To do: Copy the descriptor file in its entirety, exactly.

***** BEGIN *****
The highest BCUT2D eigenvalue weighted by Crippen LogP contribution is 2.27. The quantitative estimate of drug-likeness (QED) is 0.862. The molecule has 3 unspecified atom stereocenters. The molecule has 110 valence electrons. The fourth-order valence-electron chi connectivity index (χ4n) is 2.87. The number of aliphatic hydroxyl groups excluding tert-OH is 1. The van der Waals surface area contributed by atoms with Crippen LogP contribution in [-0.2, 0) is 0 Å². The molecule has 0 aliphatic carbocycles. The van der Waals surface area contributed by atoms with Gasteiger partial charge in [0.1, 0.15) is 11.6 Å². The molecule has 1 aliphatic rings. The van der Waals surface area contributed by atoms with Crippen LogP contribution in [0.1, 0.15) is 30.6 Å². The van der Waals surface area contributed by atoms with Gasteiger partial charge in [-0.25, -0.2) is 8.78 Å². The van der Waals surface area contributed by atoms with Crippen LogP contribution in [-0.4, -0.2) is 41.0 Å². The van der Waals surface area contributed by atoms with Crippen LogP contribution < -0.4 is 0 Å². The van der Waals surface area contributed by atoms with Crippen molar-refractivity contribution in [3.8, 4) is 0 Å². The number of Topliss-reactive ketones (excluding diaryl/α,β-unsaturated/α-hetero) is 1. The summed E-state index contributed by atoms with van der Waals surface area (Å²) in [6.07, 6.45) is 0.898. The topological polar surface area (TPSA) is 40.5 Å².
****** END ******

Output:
The highest BCUT2D eigenvalue weighted by Crippen LogP contribution is 2.27. The quantitative estimate of drug-likeness (QED) is 0.862. The molecule has 3 unspecified atom stereocenters. The molecule has 110 valence electrons. The fourth-order valence-electron chi connectivity index (χ4n) is 2.87. The number of aliphatic hydroxyl groups excluding tert-OH is 1. The van der Waals surface area contributed by atoms with Crippen LogP contribution in [-0.2, 0) is 0 Å². The molecule has 0 aliphatic carbocycles. The van der Waals surface area contributed by atoms with Gasteiger partial charge in [0.1, 0.15) is 11.6 Å². The molecule has 1 aliphatic rings. The van der Waals surface area contributed by atoms with Crippen LogP contribution in [0.1, 0.15) is 30.6 Å². The van der Waals surface area contributed by atoms with Gasteiger partial charge in [-0.25, -0.2) is 8.78 Å². The van der Waals surface area contributed by atoms with Crippen LogP contribution in [-0.4, -0.2) is 41.0 Å². The van der Waals surface area contributed by atoms with Crippen LogP contribution < -0.4 is 0 Å². The van der Waals surface area contributed by atoms with Crippen molar-refractivity contribution in [3.8, 4) is 0 Å². The number of Topliss-reactive ketones (excluding diaryl/α,β-unsaturated/α-hetero) is 1. The summed E-state index contributed by atoms with van der Waals surface area (Å²) in [6.07, 6.45) is 0.898. The topological polar surface area (TPSA) is 40.5 Å².